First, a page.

1 With the release of Guji Sidamo, our second Ethiopian coffee of the year this seems a good time to reflect on my trip to Ethiopia last year and the two varying ways that we buy coffee in Ethiopia. The way we source coffee has evolved significantly over the last eight years and as our volumes increase, our sourcing and buying procedures are becoming more specific to each origin we work in. Central America, our primary buying region, is relatively straightforward; our importers help us find and finance the coffee, a local exporter receives the coffee from the producers and prepares it for export, it is trucked to a relatively close Atlantic port and then shipped to the UK, landing a few months after harvest. In truth it is rarely this straightforward, there are always issues unique to each coffee, but the basic chain of events is pretty simple. The supply chain in Africa tends to be a little more complicated, and especially so in Ethiopia. I travelled there last November with one of our importers, Falcon Coffees, to learn more about how exactly we purchase coffee from Ethiopia and why the model there is so different to other origins. After landing in Addis Ababa fresh from an overnight flight the first place we visited in the city was the Ethiopian Commodities Exchange or ECX. The ECX is where all commodities in Ethiopia are traded and is where the vast majority of Ethiopian coffee is bought and sold. The Exchange is set up as a traditional trading floor; digital signs display the lots being traded and coming up, clocks show the time in various cities and the current market prices tick by. Each session begins with a bell and men in green jackets enter the floor and sell warehouse receipts relating to certain lots of coffees to men in khaki jackets representing Addis based exporters. The sellers offer a price and offer up their hands for a high five and, when a buyer agrees, he completes the high five and the deal. 2 So what exactly are they selling? Whose coffee is represented by those warehouse receipts? To answer these questions we need to take a brief look back at the supply chain that brings coffee to the ECX floor. Most coffee in Ethiopia (and indeed Africa as a whole) is grown by smallholder farmers. These are typically family farms with a few hectares of land under coffee but no processing facilities of their own. Because they do not produce enough volume to have their own wet mills, smallholders either become members of a co-operative or Farmers Union or sell their harvested cherries to private washing stations in their area. We will look at the co-operative model in a moment but it is these cherries that are sold to the private washing stations that find their way to the ECX. These private mills process cherries by either the washed or natural method and deliver them to the ECX warehouse in their region where they are graded by quality and designated by processing and region (For example,‘Sidamo Grade 1 Washed’ ‘Djimma Grade 4 Commercial Unwashed’ etc.). The coffees are graded based on the quality of the green coffee and cup profile, with specialty grade coffees receiving a second more detailed sensory assessment. You can view the full list of regions, grades and criteria on the ECX website here. It is purely by region and grade that coffees are bought and sold on the ECX floor. We visited the exchange with Mike Mammo owner of Addis Exporter, a specialty exporter who handles Falcon’s ECX coffees. Mike explained that as buyers they are legally not allowed to know the exact provenance of the coffees they are buying and they are not able to taste or physically examine the coffees either, they are simply buying, for example, a 30 bag lot of ‘Yirgacheffe A 1 Washed Specialty’. This bears repeating, the buyer cannot see the coffee, taste the coffee or know where it comes from. They are simply buying a graded commodity at that day’s market price. This makes sense in the environment of a commodity exchange like the ECX but goes against everything we normally work towards in our sourcing models. Created in April 2008 the ECX was Africa’s first commodity exchange, designed with the goal of developing “an efficient, modern trading system” to protect the rights of “buyers, sellers, intermediaries and the general public”. The fundamental tenets of this were to bring producers and buyers together, provide an independent grading system and ensure financial propriety, essentially making sure farmers got paid in good time (the ECX is now a ‘T+1’ exchange, the only one in Africa, which means all payments are made one day after the trade). [caption id="attachment_1957" align="aligncenter" width="600"]Cherry Delivery at Bokasso Cherry Delivery at Bokasso[/caption] Prior to 2008 coffees were sold in an auction system whereby the private washing stations could sell specific lots from their mills (and even from individual producers) with full traceability and provenance information to the highest bidder. From the perspective of a specialty buyer this seems a more desirable system and indeed the ECX has removed the opportunity for traceability and the development of relationships between producers and roasters. However the supporters of the ECX state that under this old system there was often no path to market for producers, no guarantee on quality and grading for buyers and no rules on payment. A commoditised market like the ECX may not be our ideal sourcing system but it provides a steady stream of quality coffee out of the country and a guaranteed and protected path to market for producers. Some positives have arisen as well. All ECX licensed exporters (ie the buyers) must be Ethiopian nationals ensuring profits stay within the country, there is little risk to the end user (roasters) buying through the exchange as the quality of green coffee and cup profile are strictly regulated and finally the standardising and transparency of prices means the smallholder farmers know what their coffee is selling for and what their cherries are currently worth even in the most rural areas. [caption id="attachment_1959" align="aligncenter" width="600"]Downtown Yirgacheffe Downtown Yirgacheffe[/caption] After leaving Addis we headed south to the famous coffee region of Sidamo and its iconic town Yirgacheffe where we visited several coffee co-operatives including Fero, Belle Kare, Idido and Bokasso all with efficient, modern wet mills, healthy looking cherries and high quality washed and natural coffees. The Co-operatives and Farmers Unions provide a much more familiar path to market for us but have their own problems with volume and availability. Co-operatives work quite similarly to the private washing stations that supply the ECX with two key exceptions. Firstly, the smallholder farmers who deliver cherries are members of the co-operative and as well as being paid for the cherry they deliver they receive a second payment at the end of the harvest in the form of a profit dividend based on the total amount of cherry they delivered that year. Secondly, instead of being sold through the ECX co-operative coffees are sold through one of six regional Farmers Unions that are funded by the co-operatives. The Unions sell the coffee directly to exporters and are allowed to operate outside of the ECX. [caption id="attachment_1960" align="aligncenter" width="500"]A farmers receipt from Fero Farmers Co-operative. These are issued daily after the farmers cherry delivery has been weighed, the co-op and the member both keep copies. A farmers receipt from Fero Farmers Co-operative. These are issued daily after the farmers cherry delivery has been weighed, the co-op and the member both keep copies.[/caption] We loved the Co-ops we visited and were gladly shown detailed financial and payroll records, prices paid, social programmes, dividends and training for the members. This is the kind of open sourcing model we like but nearly all of the coffee we saw was already sold. The out-put of an individual co-op is small and in a competitive specialty market, with lots of roasters and importers seeking these high quality, traceable Ethiopian coffee availability is a real issue. Once bought, receiving co-op coffees in a workable time frame has been a challenge in the past. The exporting can be less efficient than through the ECX and at peak harvest time can often become log jammed especially as one single union, the Oromia Coffee Farmers Union, handles over 50% of all co-operative coffees and so comes under a huge strain every harvest season. [caption id="attachment_1961" align="aligncenter" width="600"]The head members of Belekara co-operative in Yirgacheffe The head members of Belekara co-operative in Yirgacheffe[/caption] The two coffees we have featured so far this year, Nano Challa and Guji Sidamo, are great examples of these two buying models and are both exceptional coffees. The Guji was purchased through the ECX, all we know about it is that it comes from somewhere in the Guji region of Sidamo, is Specialty Grade Q1, fully washed and delivered to the ECX warehouse in Hawassa. I cupped this coffee alongside about 10 other very similar lots and picked this one based purely on the cup profile. It’s delicious. Nano Challa on the other hand we know a lot about. It is a co-operative of around 400 farmer members created in 2010 with the help of Technoserve- a NGO that have done a lot of work in African coffee communities- and is based near the town of Agaro in western Ethiopia close to Djimma and on the edge of the ancient Gera forest. I also picked this coffee out of a lot of samples on the cupping table as it is delicious. The difference of course is that we can hopefully buy again from Nano Challa next year, maybe go visit them and start to build a relationship that could become mutually beneficial for many years. We have no idea whereabouts in Guji the 50 bags we bought this year came from and while we could buy another 50 bags of Q1 Guji Sidamo next year they will not be from the same producers and will not taste the same. [caption id="attachment_1962" align="aligncenter" width="600"]Idido Co-operative, YirgacheffeIdido Co-operative, Yirgacheffe[/caption] This is getting pretty long ,so to recap: The ECX offers guaranteed quality, good availability and the quickest shipping of coffees out of this land-locked East African country. On the downside we have zero traceability and cannot build direct and on-going relationships with producers. The co-operatives are more similar to our existing sourcing models, providing full traceability and high quality coffees from producers that we can potentially work with year after year after year. This is certainly the model we would like to pursue in the future but due to the relative lack of availability this will inevitably take time to pursue and develop. Despite its flaws the ECX has been a power for some advancement in Ethiopian coffee, it has improved the path to market for many producers (especially those that are producing coffee below the specialty level,) and offers us a base on which to evolve our Ethiopian sourcing model. This is by no means an exhaustive and conclusive assessment of the Ethiopian coffee industry. I have spent one week in the country and we buy a comparatively tiny amount of Ethiopian coffee. I just wanted to share in depth some of the complications that go into making Ethiopia such a unique sourcing market and try to explain why we buy as we do currently and what we hope to do in the future. Al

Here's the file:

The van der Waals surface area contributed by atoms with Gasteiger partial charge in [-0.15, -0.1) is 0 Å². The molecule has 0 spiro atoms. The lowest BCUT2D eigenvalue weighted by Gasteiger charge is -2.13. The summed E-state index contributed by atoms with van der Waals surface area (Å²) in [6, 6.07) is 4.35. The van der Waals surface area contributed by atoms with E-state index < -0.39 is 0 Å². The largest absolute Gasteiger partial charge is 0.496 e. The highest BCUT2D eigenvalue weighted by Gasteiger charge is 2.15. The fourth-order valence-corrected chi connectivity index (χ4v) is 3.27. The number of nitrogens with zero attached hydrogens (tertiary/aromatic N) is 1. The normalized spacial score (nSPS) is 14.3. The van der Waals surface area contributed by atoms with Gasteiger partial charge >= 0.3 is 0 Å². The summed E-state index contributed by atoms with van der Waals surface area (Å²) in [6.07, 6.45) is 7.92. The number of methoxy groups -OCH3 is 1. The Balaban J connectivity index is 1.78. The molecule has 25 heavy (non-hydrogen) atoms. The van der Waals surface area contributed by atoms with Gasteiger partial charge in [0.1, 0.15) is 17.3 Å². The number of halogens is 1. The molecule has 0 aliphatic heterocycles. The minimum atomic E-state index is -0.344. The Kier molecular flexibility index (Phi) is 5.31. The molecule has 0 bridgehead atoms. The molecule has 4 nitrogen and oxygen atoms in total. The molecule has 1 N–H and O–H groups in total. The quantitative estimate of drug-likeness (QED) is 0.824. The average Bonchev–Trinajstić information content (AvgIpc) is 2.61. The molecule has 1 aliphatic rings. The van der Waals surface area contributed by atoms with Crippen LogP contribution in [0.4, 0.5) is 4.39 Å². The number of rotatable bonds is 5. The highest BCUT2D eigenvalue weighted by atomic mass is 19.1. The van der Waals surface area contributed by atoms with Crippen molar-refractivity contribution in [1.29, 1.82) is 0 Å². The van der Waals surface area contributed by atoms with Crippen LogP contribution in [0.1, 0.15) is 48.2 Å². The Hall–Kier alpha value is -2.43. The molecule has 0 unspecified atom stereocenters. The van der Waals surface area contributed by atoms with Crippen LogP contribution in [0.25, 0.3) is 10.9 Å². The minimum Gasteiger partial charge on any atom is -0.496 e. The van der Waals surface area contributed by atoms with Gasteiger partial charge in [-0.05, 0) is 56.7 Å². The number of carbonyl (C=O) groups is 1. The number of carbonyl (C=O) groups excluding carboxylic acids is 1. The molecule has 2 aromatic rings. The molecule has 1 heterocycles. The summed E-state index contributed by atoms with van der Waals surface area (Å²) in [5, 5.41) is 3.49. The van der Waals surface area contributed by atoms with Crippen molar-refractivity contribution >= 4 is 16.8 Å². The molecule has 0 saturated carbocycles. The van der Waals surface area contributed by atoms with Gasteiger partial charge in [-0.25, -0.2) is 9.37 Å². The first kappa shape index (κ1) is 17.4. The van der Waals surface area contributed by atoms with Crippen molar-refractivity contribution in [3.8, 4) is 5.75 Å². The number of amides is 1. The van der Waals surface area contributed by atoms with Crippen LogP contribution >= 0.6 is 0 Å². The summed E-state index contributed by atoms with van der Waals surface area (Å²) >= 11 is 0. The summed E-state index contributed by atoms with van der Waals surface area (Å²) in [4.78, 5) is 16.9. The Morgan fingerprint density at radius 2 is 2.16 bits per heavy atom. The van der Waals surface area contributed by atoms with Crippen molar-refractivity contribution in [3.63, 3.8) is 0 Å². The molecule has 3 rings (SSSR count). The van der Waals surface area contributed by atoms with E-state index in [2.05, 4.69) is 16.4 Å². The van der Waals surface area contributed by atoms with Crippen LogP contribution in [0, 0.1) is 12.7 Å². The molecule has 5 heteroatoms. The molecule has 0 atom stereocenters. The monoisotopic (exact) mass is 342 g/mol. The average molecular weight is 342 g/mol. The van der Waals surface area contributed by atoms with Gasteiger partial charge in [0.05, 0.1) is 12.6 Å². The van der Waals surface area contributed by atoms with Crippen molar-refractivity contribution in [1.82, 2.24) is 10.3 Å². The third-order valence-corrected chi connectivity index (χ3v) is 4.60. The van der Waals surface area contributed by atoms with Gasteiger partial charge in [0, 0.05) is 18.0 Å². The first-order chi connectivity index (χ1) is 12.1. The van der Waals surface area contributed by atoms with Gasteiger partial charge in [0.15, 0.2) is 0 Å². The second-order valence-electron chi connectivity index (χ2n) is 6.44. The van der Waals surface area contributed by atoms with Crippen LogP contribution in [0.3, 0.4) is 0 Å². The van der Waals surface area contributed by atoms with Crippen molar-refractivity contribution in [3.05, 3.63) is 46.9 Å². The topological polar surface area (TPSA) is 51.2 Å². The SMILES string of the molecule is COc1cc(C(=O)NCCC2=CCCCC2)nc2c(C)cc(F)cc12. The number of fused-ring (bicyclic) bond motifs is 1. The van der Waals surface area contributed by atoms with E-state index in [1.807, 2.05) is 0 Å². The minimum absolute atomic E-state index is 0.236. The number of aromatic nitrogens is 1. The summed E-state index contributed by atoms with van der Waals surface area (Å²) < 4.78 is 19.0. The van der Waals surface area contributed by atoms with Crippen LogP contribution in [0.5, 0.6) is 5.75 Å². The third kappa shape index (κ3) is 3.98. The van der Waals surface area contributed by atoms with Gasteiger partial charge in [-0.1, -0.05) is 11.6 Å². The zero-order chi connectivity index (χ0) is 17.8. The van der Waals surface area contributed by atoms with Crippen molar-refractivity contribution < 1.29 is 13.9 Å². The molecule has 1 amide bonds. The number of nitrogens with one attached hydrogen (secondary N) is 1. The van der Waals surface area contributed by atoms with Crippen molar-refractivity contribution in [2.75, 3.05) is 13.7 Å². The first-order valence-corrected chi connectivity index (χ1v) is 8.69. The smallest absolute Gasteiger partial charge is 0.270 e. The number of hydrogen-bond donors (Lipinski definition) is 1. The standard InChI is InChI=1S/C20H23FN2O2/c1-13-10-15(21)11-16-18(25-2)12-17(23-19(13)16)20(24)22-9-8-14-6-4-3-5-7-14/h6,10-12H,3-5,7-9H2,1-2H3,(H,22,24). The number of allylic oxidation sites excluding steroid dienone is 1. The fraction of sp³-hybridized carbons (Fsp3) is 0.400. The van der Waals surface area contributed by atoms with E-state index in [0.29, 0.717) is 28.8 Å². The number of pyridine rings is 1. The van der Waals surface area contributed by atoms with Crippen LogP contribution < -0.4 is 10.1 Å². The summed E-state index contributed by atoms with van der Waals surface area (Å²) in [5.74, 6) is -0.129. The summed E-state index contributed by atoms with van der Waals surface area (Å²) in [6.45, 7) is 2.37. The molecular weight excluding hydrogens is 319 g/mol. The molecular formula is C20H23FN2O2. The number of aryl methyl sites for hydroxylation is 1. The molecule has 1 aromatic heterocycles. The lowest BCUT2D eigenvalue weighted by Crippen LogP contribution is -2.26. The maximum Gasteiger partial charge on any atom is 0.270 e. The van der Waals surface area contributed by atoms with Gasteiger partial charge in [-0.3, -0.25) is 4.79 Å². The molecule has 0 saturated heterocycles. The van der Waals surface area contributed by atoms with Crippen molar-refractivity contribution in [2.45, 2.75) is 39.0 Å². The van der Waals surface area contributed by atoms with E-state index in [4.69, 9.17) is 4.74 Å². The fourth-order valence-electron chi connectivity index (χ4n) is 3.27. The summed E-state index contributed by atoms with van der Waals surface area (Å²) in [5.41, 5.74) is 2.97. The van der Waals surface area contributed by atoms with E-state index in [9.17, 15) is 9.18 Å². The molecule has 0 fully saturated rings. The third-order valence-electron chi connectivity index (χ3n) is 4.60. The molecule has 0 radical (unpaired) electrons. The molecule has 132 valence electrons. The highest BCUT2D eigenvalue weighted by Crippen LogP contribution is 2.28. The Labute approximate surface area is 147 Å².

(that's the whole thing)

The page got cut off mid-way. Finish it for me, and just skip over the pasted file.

Small Batch on the road